Then come the somewhat novel and more confusing realms/ channels which I shall refer to as The Spiritual and The One. As I interpret Ram Dass, the spiritual level (channel 3) is the one that takes us out of and beyond our Ego and into the more highly developed realm of purpose, love, compassion, goodness and mercy, and on channel 4, the totally woo-woo mindset known as The One. This is the place where you can see that the whole universe exists in even the tiniest particle of it—a grain of sand, for example. Organized (and dis-organized, for that matter, whatever that means) religions see this as Heaven, or Nirvana, or wherever one imagines perfection to exist, absent all of the cares and woes of the material world. Everything is everything and it is all beautiful and as it should be, so there is nothing to worry about.
With that backstory, here are some of my most recent ponderings—puzzle pieces looking to be glued together in a way that makes sense, at least to me. They were initiated by two experiences at the beginning of this past summer.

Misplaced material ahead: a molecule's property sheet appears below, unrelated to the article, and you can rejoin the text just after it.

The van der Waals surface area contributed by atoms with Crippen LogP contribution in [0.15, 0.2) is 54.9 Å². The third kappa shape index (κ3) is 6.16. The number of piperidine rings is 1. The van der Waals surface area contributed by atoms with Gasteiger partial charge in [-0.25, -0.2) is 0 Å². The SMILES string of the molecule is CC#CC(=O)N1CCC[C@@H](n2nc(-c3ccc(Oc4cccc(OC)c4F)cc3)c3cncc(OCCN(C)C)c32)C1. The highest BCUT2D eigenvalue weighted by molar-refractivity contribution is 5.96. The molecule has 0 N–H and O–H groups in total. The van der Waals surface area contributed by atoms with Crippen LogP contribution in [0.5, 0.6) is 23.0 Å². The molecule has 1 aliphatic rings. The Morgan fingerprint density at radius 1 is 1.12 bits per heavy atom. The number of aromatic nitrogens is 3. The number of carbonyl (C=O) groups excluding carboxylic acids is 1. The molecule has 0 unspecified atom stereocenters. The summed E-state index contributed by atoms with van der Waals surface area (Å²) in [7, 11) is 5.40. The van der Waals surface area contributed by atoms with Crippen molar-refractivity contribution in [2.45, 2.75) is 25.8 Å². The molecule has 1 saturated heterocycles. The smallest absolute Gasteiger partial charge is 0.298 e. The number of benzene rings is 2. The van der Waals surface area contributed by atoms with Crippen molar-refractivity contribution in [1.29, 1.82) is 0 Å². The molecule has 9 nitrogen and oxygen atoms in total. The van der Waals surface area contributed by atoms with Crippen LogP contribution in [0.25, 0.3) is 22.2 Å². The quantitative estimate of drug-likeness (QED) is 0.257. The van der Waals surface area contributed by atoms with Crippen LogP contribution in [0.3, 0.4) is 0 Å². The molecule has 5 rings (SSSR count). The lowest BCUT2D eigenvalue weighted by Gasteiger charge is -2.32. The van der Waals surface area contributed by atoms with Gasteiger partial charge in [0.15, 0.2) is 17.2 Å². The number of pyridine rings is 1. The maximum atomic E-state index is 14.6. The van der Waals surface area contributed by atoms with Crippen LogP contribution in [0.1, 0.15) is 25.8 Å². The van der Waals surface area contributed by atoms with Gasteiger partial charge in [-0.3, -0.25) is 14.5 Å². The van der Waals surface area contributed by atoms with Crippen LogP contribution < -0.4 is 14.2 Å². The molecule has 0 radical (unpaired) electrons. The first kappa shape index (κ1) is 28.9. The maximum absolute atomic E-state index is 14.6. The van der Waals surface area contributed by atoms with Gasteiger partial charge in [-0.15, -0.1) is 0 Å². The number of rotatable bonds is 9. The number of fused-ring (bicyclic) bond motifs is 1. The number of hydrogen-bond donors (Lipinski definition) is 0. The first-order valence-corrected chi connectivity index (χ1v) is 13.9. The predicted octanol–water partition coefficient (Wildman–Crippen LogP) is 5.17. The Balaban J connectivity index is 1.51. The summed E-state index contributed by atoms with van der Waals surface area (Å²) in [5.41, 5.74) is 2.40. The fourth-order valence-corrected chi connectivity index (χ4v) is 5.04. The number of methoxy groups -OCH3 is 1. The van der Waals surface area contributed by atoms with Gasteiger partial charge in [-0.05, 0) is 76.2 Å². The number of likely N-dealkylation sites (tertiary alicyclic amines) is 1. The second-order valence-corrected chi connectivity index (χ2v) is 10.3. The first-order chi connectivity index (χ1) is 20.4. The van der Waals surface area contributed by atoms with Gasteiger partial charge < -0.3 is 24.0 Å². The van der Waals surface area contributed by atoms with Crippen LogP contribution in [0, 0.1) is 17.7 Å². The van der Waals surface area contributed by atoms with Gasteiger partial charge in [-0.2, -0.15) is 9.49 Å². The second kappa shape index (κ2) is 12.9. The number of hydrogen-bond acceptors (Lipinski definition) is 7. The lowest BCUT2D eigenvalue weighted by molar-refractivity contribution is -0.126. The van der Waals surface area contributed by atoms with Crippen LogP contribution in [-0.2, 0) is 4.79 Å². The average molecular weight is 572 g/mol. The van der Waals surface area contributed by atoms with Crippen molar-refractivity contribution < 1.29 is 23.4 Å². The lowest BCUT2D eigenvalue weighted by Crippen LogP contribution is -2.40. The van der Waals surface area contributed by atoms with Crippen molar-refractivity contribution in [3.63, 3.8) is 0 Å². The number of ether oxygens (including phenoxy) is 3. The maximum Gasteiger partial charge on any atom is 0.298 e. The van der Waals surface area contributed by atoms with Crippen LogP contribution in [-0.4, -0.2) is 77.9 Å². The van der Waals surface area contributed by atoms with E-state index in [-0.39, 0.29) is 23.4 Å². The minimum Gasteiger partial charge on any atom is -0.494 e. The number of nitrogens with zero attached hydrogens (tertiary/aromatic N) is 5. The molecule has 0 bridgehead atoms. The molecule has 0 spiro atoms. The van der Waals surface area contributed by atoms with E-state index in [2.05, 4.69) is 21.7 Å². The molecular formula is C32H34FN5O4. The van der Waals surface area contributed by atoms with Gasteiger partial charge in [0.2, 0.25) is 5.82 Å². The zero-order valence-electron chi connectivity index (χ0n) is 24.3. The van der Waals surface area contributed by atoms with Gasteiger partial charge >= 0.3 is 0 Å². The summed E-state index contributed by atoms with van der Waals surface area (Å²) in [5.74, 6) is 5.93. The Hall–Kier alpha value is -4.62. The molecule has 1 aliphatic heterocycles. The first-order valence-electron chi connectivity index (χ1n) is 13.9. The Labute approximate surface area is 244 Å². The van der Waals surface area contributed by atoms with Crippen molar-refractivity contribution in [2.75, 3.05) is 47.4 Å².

The first piece that grabbed my attention came to me while watching the performances during June’s Pausing Ceremony at OC. Every one of them sparked the same thought; I’ll give you two examples. One was young Jane’s dance, which was at least five minutes straight of hopping up and down back and forth across the stage to the beat of a favorite song. The other was Brendan’s performance on his tiny Suzuki violin, which brought a flood a memories back from my three daughters’ youths. In both cases, my heart swelled with the pleasure of seeing these enthusiastic young people so excited to be sharing their love with such a large audience. Who knows what their perceptions are of their various skill levels? To traditional eyes, they are quite early in the developmental processes of producing dance and music. More to the point, however, is that that was irrelevant to their willingness (and seeming pleasure) to get up on stage and let ‘er rip. As we often say at OC, Process trumps Content almost every time.